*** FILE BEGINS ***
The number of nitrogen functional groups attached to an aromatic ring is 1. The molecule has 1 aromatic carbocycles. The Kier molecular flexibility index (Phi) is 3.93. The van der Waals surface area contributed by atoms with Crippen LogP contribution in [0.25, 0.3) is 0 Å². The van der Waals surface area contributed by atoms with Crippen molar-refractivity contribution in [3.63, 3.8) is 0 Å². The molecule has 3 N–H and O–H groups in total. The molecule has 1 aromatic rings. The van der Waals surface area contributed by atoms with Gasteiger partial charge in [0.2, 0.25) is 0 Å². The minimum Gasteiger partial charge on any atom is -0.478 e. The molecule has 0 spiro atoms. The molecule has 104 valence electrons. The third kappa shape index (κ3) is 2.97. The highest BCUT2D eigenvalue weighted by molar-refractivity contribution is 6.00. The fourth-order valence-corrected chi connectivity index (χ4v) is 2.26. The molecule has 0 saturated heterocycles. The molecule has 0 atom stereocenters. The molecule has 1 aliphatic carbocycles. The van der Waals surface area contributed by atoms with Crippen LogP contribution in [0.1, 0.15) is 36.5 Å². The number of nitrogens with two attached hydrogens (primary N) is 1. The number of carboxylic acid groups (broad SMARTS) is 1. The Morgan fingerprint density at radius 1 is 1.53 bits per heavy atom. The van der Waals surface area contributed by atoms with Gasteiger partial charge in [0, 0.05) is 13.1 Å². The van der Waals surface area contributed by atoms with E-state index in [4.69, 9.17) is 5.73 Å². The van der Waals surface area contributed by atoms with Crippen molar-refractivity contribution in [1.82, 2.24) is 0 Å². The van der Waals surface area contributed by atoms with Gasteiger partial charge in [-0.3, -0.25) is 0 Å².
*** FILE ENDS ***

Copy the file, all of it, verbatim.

The number of nitrogen functional groups attached to an aromatic ring is 1. The molecule has 1 aromatic carbocycles. The Kier molecular flexibility index (Phi) is 3.93. The van der Waals surface area contributed by atoms with Crippen LogP contribution in [0.25, 0.3) is 0 Å². The van der Waals surface area contributed by atoms with Crippen molar-refractivity contribution in [3.63, 3.8) is 0 Å². The molecule has 3 N–H and O–H groups in total. The molecule has 1 aromatic rings. The van der Waals surface area contributed by atoms with Gasteiger partial charge in [0.2, 0.25) is 0 Å². The minimum Gasteiger partial charge on any atom is -0.478 e. The molecule has 0 spiro atoms. The molecule has 104 valence electrons. The third kappa shape index (κ3) is 2.97. The highest BCUT2D eigenvalue weighted by molar-refractivity contribution is 6.00. The fourth-order valence-corrected chi connectivity index (χ4v) is 2.26. The molecule has 0 saturated heterocycles. The molecule has 0 atom stereocenters. The molecule has 1 aliphatic carbocycles. The van der Waals surface area contributed by atoms with Crippen LogP contribution in [0.1, 0.15) is 36.5 Å². The number of nitrogens with two attached hydrogens (primary N) is 1. The number of carboxylic acid groups (broad SMARTS) is 1. The Morgan fingerprint density at radius 1 is 1.53 bits per heavy atom. The van der Waals surface area contributed by atoms with Gasteiger partial charge in [0, 0.05) is 13.1 Å². The van der Waals surface area contributed by atoms with E-state index in [4.69, 9.17) is 5.73 Å². The van der Waals surface area contributed by atoms with Crippen molar-refractivity contribution in [1.82, 2.24) is 0 Å². The van der Waals surface area contributed by atoms with Gasteiger partial charge in [-0.3, -0.25) is 0 Å².